In contrast, conservative religious persons do not assume that same-sex identity is at the core of how a conservative religious person wants to experience himself or herself, with religious identity at the periphery. Rather, some conservative religious per- sons view sexual attraction and behavior in the context of a broader religious valuative framework (cf. Harvey, 1987; Satin- over, 1996). Conservative Christians teach that God created people as men and women and that marriage is the context for genital sexual contact (Prichard, 1991). Also, a conservative religious person would not necessarily assume that full sexual intimacy is integral to one’s core identity or self-expression.

Both views are probably not equally true—that is, same-sex behavior is not simultaneously moral and immoral. However, psychology as a science cannot determine the moral status of same-sex behavior. The behavioral sciences can only inform moral reasoning by measuring the results of specific behaviors; they cannot determine which moral system to use (e.g., egoism, the view that what is right is what produces the most happiness for a person; divine command, the claim that what is right is what God says is right; or another ethical system). Such empirical criteria may be relatively short-term (as contrasted with a conservative religious person’s concern for eternal significance), but they can inform moral reasoning and be treated as “informed consent” for the choices made by clients whom psychologists are expected to treat as autonomous, self-determining agents (APA, 1992, pp. 3–5).


How do the two groups view “ex-gays”? At one level (and a simplistic level at that), ex-gays are often viewed as those who


succeed in changing their sexual orientation from gay to hetero- sexual. At another level, ex-gays may be understood to be those who experience same-sex attraction but choose not to integrate same-sex impulses into an LGB identity. Rather, they seek to tie their identity to other aspects of who they take themselves “to be as a person,” and they see their sexual impulses as one of many aspects of their experience that they choose not to identify with (Bergner, 1995; Comiskey, 1989). This is often the experience of many active in religion-based ministries, such as Exodus Interna- tional, Homosexuals Anonymous, and Courage.

Gay-affirmative theorists, in contrast, tend to view people who identify themselves as being ex-gay as casualties of a larger social conflict characterized by prejudice and discrimination. Change attempts are the result of repressive and condemnatory socioreli- gious prejudices. In one presentation, it was suggested that ex-gays exist because the gay community failed to support them in their efforts toward identity synthesis (Shidlo & Schroeder, 1999). In other contexts, ex-gays are sometimes characterized as really being bisexuals rather than as being true gay males or lesbians.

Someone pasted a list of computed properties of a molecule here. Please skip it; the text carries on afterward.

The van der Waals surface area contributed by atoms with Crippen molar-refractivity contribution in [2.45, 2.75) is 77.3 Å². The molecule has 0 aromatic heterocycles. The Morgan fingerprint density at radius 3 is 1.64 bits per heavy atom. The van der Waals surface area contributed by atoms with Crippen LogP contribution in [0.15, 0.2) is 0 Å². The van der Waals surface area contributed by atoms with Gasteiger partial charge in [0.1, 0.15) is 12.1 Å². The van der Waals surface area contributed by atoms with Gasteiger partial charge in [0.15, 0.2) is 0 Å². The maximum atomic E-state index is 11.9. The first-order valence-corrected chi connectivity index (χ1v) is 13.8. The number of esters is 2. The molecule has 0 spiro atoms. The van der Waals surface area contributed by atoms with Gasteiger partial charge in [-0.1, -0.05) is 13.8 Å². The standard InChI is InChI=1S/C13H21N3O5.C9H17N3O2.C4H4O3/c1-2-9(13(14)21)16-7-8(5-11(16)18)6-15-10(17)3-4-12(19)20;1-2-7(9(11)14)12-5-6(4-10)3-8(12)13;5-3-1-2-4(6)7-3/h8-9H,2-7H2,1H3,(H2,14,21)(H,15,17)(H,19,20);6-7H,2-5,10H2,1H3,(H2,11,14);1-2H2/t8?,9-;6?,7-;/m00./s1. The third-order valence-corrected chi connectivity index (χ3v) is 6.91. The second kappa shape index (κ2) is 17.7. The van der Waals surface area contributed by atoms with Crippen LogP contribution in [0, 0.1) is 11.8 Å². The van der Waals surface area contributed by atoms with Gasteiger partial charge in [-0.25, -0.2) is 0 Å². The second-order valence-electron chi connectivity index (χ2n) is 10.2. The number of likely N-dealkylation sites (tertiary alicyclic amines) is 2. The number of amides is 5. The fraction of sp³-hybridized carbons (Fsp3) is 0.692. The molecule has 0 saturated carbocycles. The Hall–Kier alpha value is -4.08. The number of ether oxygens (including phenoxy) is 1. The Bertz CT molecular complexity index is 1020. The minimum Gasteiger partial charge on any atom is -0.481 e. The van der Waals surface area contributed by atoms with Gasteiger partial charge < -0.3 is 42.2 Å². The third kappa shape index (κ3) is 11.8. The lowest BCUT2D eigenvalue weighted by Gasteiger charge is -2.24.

Is it possible that both accounts are partially true? It is important to clarify the motivations for change in relation to the existence of ex-gays. Some people pursue change because they do not feel supported in their desire to come out and identify as LGB. It is not uncommon to work with individuals who say they would like to come out but fear doing so because of the response they would receive from their family, coworkers, or others. This requires conservative religious persons to admit that not everyone who experiences same-sex attraction and seeks change does so because of a moral valuative framework; rather, some pursue change be- cause of how hard it would be to integrate their impulses into an LGB identity and live openly in society with such an identity. Of course, an alternative motivation for change is that some people pursue change because they hold convictions about the immorality of same-sex behavior that they derive from a theology of human sexuality. They are religious persons, and they want to live ac- cording to the prescriptive dimension of their religion, which, in this case, prohibits same-sex behavior. It may be that most people who pursue change do so for a combination of reasons.


A similar tension exists when we consider “ex-ex-gays.” They are individuals who once lived an LGB lifestyle, later attempted to change their behavior or attractions, and still later returned to living an LGB lifestyle. From a conservative religious perspective, ex-ex-gays may be the result of poor therapeutic technique, insuf- ficient client commitment or motivation, moral or spiritual failure, or failure of ministries to offer realistic expectations of change. This last consideration is particularly important. It might be that conservative religious persons hold out expectations for change that are too high (i.e., that a person would be free from every vestige of same-sex desire and would be happy and fulfilled in marriage). From this perspective, ex-ex-gays are discouraged, sometimes angry, about their experiences within religion-based ministries.

Gay-affirmative theorists tend to see ex-ex-gays as casualties of professional interventions and religious ministries (Haldeman, 1994). Gay-affirmative theorists propose that ex-ex-gays are the result of the predictable failure of sexual reorientation therapy and